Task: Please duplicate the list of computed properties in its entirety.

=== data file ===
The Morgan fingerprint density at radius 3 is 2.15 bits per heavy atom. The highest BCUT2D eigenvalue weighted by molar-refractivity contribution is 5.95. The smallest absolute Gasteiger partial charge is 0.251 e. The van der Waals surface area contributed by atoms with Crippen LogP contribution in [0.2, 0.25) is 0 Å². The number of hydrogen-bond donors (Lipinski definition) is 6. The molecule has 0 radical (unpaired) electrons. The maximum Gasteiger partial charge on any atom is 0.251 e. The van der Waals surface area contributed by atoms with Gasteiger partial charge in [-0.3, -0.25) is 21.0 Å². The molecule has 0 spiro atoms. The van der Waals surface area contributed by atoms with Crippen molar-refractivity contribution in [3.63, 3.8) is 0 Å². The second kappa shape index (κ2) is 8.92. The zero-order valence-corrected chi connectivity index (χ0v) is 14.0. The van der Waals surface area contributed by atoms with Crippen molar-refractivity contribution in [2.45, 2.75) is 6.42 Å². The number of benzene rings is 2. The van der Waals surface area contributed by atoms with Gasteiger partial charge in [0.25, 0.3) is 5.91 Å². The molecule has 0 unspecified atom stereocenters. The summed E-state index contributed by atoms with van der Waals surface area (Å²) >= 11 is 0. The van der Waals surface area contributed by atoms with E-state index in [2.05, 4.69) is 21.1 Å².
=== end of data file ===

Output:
The Morgan fingerprint density at radius 3 is 2.15 bits per heavy atom. The highest BCUT2D eigenvalue weighted by molar-refractivity contribution is 5.95. The smallest absolute Gasteiger partial charge is 0.251 e. The van der Waals surface area contributed by atoms with Crippen LogP contribution in [0.2, 0.25) is 0 Å². The number of hydrogen-bond donors (Lipinski definition) is 6. The molecule has 0 radical (unpaired) electrons. The maximum Gasteiger partial charge on any atom is 0.251 e. The van der Waals surface area contributed by atoms with Gasteiger partial charge in [-0.3, -0.25) is 21.0 Å². The molecule has 0 spiro atoms. The van der Waals surface area contributed by atoms with Crippen molar-refractivity contribution in [3.63, 3.8) is 0 Å². The second kappa shape index (κ2) is 8.92. The zero-order valence-corrected chi connectivity index (χ0v) is 14.0. The van der Waals surface area contributed by atoms with Crippen molar-refractivity contribution in [2.45, 2.75) is 6.42 Å². The number of benzene rings is 2. The van der Waals surface area contributed by atoms with Gasteiger partial charge in [0.25, 0.3) is 5.91 Å². The molecule has 0 unspecified atom stereocenters. The summed E-state index contributed by atoms with van der Waals surface area (Å²) >= 11 is 0. The van der Waals surface area contributed by atoms with E-state index in [2.05, 4.69) is 21.1 Å².